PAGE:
6.       Wiberg, K. B.; Rablen, P. R. "Substituent Effects. 5. Vinyl and Ethynyl Derivatives. An Examination of the Interaction of Amino and Hydroxy Groups with C-C Double and Triple Bonds" J. Am. Chem. Soc. 1993, 115, 9234-9242.

7.       Wiberg, K. B.; Rablen, P. R. "A Comparison of Atomic Charges Derived via Different Procedures" J. Comp. Chem. 1993, 14, 1504-1518.

8.       Hartwig, J. F.; Bhandari, S.; Rablen, P. R. "Addition of Catecholborane to a Ruthenium-Alkyl: Evidence for a s-Bond Metathesis with a Low Valent, Late Transition Metal" J. Am. Chem. Soc. 1994, 116, 1839-1844.

9.       Rablen, P. R.; Hartwig, J. F.; Nolan, S. P. "The First Transition Metal-Boryl Bond Energy and Quantitation of Large Differences in Sequential BDEs of Boranes" J. Am. Chem. Soc. 1994, 116, 4121-4122.

10.     Wiberg, K. B.; Rablen, P. R. "Why Does Thioformamide Have a Larger Rotational Barrier Than Formamide?" J. Am. Chem. Soc. 1995, 117, 2201-2209.

11.     Wiberg, K. B.; Rablen, P. R.; Rush, D. J.; Keith, T. A. "Amides. 3. Experimental and Theoretical Studies of the Effect of the Medium on the Rotational Barriers for N,N-Dimethylformamide and N,N-Dimethylacetamide" J. Am. Chem. Soc. 1995, 117, 4261-4270.

12.     Jorgensen, W. L.; McDonald, N. A.; Selmi, M.; Rablen, P. R. "The Importance of Polarization for Dipolar Solutes in Low-Dielectric Media: 1,2-Dichloroethane and Water in Cyclohexane" J. Am. Chem. Soc. 1995, 117, 11809-11810.

13.     Rablen, P. R.; Hartwig, J. F. "Accurate Borane Sequential Bond Dissociation Energies by High-Level ab Initio Computational Methods" J. Am. Chem. Soc. 1996, 118, 4648-4653.

14.     Rablen, P. R. "Large Effect on Borane Bond Dissociation Energies Resulting from Coordination by Lewis Bases" J. Am. Chem. Soc. 1997, 119, 8350-8360.

15.     Rablen, P. R.; Lockman, J. W.; Jorgensen, W. L. "Ab Initio Study of Hydrogen-Bonded Complexes of Small Organic Molecules with Water" J. Phys. Chem. A 1998, 102, 3782-3797.

16.     Richardson, A. D.; Hedberg, K.; Wiberg, K. B.; Rablen, P. R. "Internal hydrogen bonding in gaseous 3-aminoacrolein: an electron-diffraction investigation augmented by ab initio calculations of its molecular structure and conformational composition" J. Mol. Struct. 1998, 445, 1-11.

17.     Wiberg, K. B.; Rablen, P. R. "Substituent Effects. 7. Phenyl Derivatives. When is Fluorine a Ļ-Donor?" J. Org. Chem. 1998, 63, 3722-3730.

18.     Hadad, C. M.; Rablen, P. R.; Wiberg, K. B. "C-O and C-S Bonds: Stability, Bond Dissociation Energies, and Resonance Stabilization" J. Org. Chem. 1998, 63, 8668-8681.

19.     Rablen, P. R.; Miller, D. A.; Bullock, V. R.; Hutchinson, P. H.; Gorman, J. A. "Solvent Effects on the Barrier to C-N Bond Rotation in N,N-Dimethylaminoacrylonitrile" J. Am. Chem. Soc. 1999, 121, 218-226.

20.     Rablen, P. R.; Pearlman, S. A.; Miller, D. A. "Solvent Effects on the Barrier to C-N Bond Rotation in N,N-Dimethylaminoacrylonitrile: Modeling by Reaction Field Theory and by Monte Carlo Simulations" J. Am. Chem. Soc. 1999, 121, 227-237.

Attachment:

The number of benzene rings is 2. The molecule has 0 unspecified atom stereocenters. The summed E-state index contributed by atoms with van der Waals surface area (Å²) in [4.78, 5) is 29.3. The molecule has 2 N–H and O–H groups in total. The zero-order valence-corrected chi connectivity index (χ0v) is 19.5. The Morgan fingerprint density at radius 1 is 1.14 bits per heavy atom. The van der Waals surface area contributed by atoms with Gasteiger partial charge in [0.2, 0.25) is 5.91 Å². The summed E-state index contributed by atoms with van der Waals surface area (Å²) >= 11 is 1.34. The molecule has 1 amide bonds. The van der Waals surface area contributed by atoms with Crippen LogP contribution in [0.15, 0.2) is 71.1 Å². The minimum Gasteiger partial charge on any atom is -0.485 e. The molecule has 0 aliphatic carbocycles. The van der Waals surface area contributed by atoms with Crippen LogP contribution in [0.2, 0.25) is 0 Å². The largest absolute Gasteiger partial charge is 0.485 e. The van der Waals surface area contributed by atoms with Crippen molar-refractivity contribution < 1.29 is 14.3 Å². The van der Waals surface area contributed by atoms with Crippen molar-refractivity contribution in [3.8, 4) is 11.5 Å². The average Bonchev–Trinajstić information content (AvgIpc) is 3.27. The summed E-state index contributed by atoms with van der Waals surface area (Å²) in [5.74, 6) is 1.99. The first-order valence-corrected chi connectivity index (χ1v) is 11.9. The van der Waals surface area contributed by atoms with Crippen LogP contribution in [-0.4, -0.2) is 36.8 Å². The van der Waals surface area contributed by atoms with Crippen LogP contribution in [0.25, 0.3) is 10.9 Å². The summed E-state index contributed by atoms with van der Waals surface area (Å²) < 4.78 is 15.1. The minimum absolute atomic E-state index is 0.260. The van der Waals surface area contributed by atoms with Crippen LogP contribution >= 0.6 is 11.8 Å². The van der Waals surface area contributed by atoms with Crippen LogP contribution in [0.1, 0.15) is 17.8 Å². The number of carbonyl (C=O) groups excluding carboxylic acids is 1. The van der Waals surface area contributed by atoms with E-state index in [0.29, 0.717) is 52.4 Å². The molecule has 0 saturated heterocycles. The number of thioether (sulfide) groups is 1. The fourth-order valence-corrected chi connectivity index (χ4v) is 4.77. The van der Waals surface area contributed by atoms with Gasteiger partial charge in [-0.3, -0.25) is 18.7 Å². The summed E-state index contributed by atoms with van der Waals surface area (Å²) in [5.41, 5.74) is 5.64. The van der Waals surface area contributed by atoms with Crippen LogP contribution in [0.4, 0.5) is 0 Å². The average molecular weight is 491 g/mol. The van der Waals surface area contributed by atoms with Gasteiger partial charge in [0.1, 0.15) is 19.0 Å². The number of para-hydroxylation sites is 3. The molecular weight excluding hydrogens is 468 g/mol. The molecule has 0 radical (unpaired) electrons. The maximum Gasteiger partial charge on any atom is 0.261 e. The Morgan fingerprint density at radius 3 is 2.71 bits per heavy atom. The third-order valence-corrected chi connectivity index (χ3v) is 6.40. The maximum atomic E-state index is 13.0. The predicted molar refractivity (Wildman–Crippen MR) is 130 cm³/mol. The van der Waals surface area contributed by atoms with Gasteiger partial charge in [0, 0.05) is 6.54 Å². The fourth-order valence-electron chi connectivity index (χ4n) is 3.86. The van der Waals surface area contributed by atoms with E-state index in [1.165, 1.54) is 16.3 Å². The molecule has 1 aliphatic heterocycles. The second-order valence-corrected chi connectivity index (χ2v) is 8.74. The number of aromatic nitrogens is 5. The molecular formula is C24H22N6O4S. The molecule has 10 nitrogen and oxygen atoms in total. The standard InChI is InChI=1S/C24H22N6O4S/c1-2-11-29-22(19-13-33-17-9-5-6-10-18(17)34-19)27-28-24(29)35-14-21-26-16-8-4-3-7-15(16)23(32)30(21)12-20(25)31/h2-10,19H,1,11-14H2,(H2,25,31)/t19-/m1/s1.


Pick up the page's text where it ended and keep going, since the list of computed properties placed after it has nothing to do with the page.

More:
21.     Rablen, P. R.; Hoffmann, R. W.; Hrovat, D. A.; Borden, W. T. "Is hyperconjugation responsible for the ‘gauche effect’ in 1-fluoropropane and other 2-substituted-1-fluoroethanes?" J. Chem. Soc. Perkin Trans. 2 1999, 1719-1726.

22.     Rablen, P. R.; Pearlman, S. A.; Finkbiner, J. "A Comparison of Density Functional Methods for the Estimation of Proton Chemical Shifts with Chemical Accuracy" J. Phys. Chem. 1999, in press.

23.     DerHovanessian, A.; Doyon, J. B.; Jain, A.; Rablen, P. R.; Sapse, A.-M. "Models of Fl H Contacts Relevant to the Binding of Fluoroaromatic Inhibitors to Carbonic Anhydrase II" manuscript submitted.

24.     Rablen, P. R. “Is the Acetate Anion Stabilized by Resonance or Electrostatics?  A Systematic Structural Comparison” J. Am. Chem. Soc. 2000, 122, 357-368.

25.     DerHovanessian, A.; Rablen, P. R.; Jain, A. “Ab Initio and Density Functional Calculations of 19F NMR Chemical Shifts for Models of Carbonic Anhydrase Inhibitors” J. Phys. Chem. A 2000, 104, 6056-6061.

26.     Rablen, P. R. “Computational Analysis of the Solvent Effect on the Barrier to Rotation in Methyl N,N‑Dimethylcarbamate” J. Org. Chem. 2000, 65, 7930-7937.

27.     Rablen, P. R.; Paquette, L. A.; Borden, W. T. "Why Doesn’t All-trans-1,2,3,4,5,6-hexaspiro(THF)cyclohexane Complex Metal Ions?" J. Org. Chem. 2000, 65, 9180-9185.

28.     Taboada, R.; Ordonio, G. G.; Ndakala, A. J.; Howell, A. R.; Rablen, P. R. "Directed Ring-opening of 1,5-Dioxaspiro[3.2]hexanes:  Selective Formation of 2,2-Disubstituted Oxetanes" J. Org. Chem. 2003, 68, 1480-1488.

29.     Paley, R. S.; Liu, J. M.; Lichtenstein, B. R.; Knoedler, V. L.; Sanan, T. T.; Adams, D. J.; Fernández, J.; Rablen, P. R. "Simultaneous and Stereoselective Formation of Planar and Axial Chiralities in Enantiopure Sulfinyl Iron Diene Complexes" Organic Letters 2003, 5, 309-312.

30.     Rablen, P. R.; Bentrup, K. H. "Are the Enolate Anions of Amides and Esters Stabilized by Electrostatics?" J. Am. Chem. Soc. 2003, 125, 2142-2147.

31.     Merrer, D. C.; Rablen, Paul R. “Dichlorocarbene Addition to Cyclopropenes: A Computational Study” J. Org. Chem. 2005, 70, 1630-1635.